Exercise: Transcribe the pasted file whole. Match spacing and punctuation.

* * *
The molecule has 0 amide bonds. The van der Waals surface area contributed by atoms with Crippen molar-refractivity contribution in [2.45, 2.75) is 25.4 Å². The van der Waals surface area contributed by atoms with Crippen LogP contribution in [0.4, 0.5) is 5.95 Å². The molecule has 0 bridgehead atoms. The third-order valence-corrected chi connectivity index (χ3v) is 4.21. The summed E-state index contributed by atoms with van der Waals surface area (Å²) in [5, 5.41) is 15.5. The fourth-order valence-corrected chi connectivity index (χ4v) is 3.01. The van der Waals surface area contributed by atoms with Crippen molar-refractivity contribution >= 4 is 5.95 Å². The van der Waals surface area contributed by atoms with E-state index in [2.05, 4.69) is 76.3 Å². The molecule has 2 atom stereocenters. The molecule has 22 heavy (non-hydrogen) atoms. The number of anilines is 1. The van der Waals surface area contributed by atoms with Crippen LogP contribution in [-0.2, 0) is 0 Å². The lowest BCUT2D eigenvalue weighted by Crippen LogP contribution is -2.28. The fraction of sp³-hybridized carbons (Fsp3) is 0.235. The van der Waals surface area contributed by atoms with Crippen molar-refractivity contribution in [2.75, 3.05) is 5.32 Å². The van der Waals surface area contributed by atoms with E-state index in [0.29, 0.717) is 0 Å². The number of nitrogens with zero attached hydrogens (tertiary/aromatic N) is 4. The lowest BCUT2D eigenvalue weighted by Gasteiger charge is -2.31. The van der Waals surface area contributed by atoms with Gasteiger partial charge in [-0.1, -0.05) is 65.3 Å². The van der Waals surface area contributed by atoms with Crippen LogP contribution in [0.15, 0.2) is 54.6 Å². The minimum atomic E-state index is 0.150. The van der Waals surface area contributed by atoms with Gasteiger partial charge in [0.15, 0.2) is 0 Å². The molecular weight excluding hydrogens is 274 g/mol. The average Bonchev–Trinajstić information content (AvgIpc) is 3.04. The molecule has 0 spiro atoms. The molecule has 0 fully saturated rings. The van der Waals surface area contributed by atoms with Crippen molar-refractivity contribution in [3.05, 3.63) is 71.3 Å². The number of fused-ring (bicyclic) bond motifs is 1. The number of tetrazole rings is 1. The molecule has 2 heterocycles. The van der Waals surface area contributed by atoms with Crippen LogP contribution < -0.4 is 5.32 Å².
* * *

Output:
The molecule has 0 amide bonds. The van der Waals surface area contributed by atoms with Crippen molar-refractivity contribution in [2.45, 2.75) is 25.4 Å². The van der Waals surface area contributed by atoms with Crippen LogP contribution in [0.4, 0.5) is 5.95 Å². The molecule has 0 bridgehead atoms. The third-order valence-corrected chi connectivity index (χ3v) is 4.21. The summed E-state index contributed by atoms with van der Waals surface area (Å²) in [5, 5.41) is 15.5. The fourth-order valence-corrected chi connectivity index (χ4v) is 3.01. The van der Waals surface area contributed by atoms with Crippen molar-refractivity contribution >= 4 is 5.95 Å². The van der Waals surface area contributed by atoms with E-state index in [2.05, 4.69) is 76.3 Å². The molecule has 2 atom stereocenters. The molecule has 22 heavy (non-hydrogen) atoms. The number of anilines is 1. The van der Waals surface area contributed by atoms with Crippen LogP contribution in [-0.2, 0) is 0 Å². The lowest BCUT2D eigenvalue weighted by Crippen LogP contribution is -2.28. The fraction of sp³-hybridized carbons (Fsp3) is 0.235. The van der Waals surface area contributed by atoms with Crippen molar-refractivity contribution in [2.75, 3.05) is 5.32 Å². The van der Waals surface area contributed by atoms with E-state index in [0.29, 0.717) is 0 Å². The number of nitrogens with zero attached hydrogens (tertiary/aromatic N) is 4. The lowest BCUT2D eigenvalue weighted by Gasteiger charge is -2.31. The van der Waals surface area contributed by atoms with Gasteiger partial charge in [-0.1, -0.05) is 65.3 Å². The van der Waals surface area contributed by atoms with Crippen LogP contribution in [0.15, 0.2) is 54.6 Å². The minimum atomic E-state index is 0.150. The van der Waals surface area contributed by atoms with Gasteiger partial charge in [0.15, 0.2) is 0 Å². The molecular weight excluding hydrogens is 274 g/mol. The average Bonchev–Trinajstić information content (AvgIpc) is 3.04. The molecule has 0 spiro atoms. The molecule has 0 fully saturated rings. The van der Waals surface area contributed by atoms with Crippen molar-refractivity contribution in [3.05, 3.63) is 71.3 Å². The number of fused-ring (bicyclic) bond motifs is 1. The number of tetrazole rings is 1. The molecule has 2 heterocycles. The van der Waals surface area contributed by atoms with Crippen LogP contribution < -0.4 is 5.32 Å².